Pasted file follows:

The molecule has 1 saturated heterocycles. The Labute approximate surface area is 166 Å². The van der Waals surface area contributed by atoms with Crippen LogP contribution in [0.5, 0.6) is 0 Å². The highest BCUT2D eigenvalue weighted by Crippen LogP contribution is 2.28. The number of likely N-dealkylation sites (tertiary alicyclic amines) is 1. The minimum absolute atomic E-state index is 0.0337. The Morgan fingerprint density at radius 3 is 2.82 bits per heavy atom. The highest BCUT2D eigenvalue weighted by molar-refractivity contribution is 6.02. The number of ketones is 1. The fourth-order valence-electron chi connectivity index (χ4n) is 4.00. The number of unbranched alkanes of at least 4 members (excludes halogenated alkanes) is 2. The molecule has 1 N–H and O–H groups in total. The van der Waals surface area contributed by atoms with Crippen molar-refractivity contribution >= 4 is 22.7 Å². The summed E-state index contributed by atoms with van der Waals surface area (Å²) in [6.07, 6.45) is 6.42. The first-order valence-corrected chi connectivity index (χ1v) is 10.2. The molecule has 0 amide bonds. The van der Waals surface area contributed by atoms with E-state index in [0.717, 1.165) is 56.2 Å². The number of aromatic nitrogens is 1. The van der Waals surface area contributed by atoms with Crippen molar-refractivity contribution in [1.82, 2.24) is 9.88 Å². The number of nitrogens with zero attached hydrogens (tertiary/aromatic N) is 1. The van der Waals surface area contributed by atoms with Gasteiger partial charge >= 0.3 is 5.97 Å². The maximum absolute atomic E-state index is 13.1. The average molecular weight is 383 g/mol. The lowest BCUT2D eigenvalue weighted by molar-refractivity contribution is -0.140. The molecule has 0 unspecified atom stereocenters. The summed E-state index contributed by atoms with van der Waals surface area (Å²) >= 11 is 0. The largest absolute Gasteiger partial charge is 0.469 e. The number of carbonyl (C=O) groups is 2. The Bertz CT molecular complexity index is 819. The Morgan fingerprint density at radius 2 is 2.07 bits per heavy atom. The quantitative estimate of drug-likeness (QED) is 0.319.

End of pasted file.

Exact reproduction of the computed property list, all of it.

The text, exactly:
The molecule has 1 saturated heterocycles. The Labute approximate surface area is 166 Å². The van der Waals surface area contributed by atoms with Crippen LogP contribution in [0.5, 0.6) is 0 Å². The highest BCUT2D eigenvalue weighted by Crippen LogP contribution is 2.28. The number of likely N-dealkylation sites (tertiary alicyclic amines) is 1. The minimum absolute atomic E-state index is 0.0337. The Morgan fingerprint density at radius 3 is 2.82 bits per heavy atom. The highest BCUT2D eigenvalue weighted by molar-refractivity contribution is 6.02. The number of ketones is 1. The fourth-order valence-electron chi connectivity index (χ4n) is 4.00. The number of unbranched alkanes of at least 4 members (excludes halogenated alkanes) is 2. The molecule has 1 N–H and O–H groups in total. The van der Waals surface area contributed by atoms with Crippen molar-refractivity contribution >= 4 is 22.7 Å². The summed E-state index contributed by atoms with van der Waals surface area (Å²) in [6.07, 6.45) is 6.42. The first-order valence-corrected chi connectivity index (χ1v) is 10.2. The molecule has 0 amide bonds. The van der Waals surface area contributed by atoms with E-state index in [0.717, 1.165) is 56.2 Å². The number of aromatic nitrogens is 1. The van der Waals surface area contributed by atoms with Crippen molar-refractivity contribution in [1.82, 2.24) is 9.88 Å². The number of nitrogens with zero attached hydrogens (tertiary/aromatic N) is 1. The van der Waals surface area contributed by atoms with Gasteiger partial charge >= 0.3 is 5.97 Å². The maximum absolute atomic E-state index is 13.1. The average molecular weight is 383 g/mol. The lowest BCUT2D eigenvalue weighted by molar-refractivity contribution is -0.140. The molecule has 0 unspecified atom stereocenters. The summed E-state index contributed by atoms with van der Waals surface area (Å²) >= 11 is 0. The largest absolute Gasteiger partial charge is 0.469 e. The number of carbonyl (C=O) groups is 2. The Bertz CT molecular complexity index is 819. The Morgan fingerprint density at radius 2 is 2.07 bits per heavy atom. The quantitative estimate of drug-likeness (QED) is 0.319.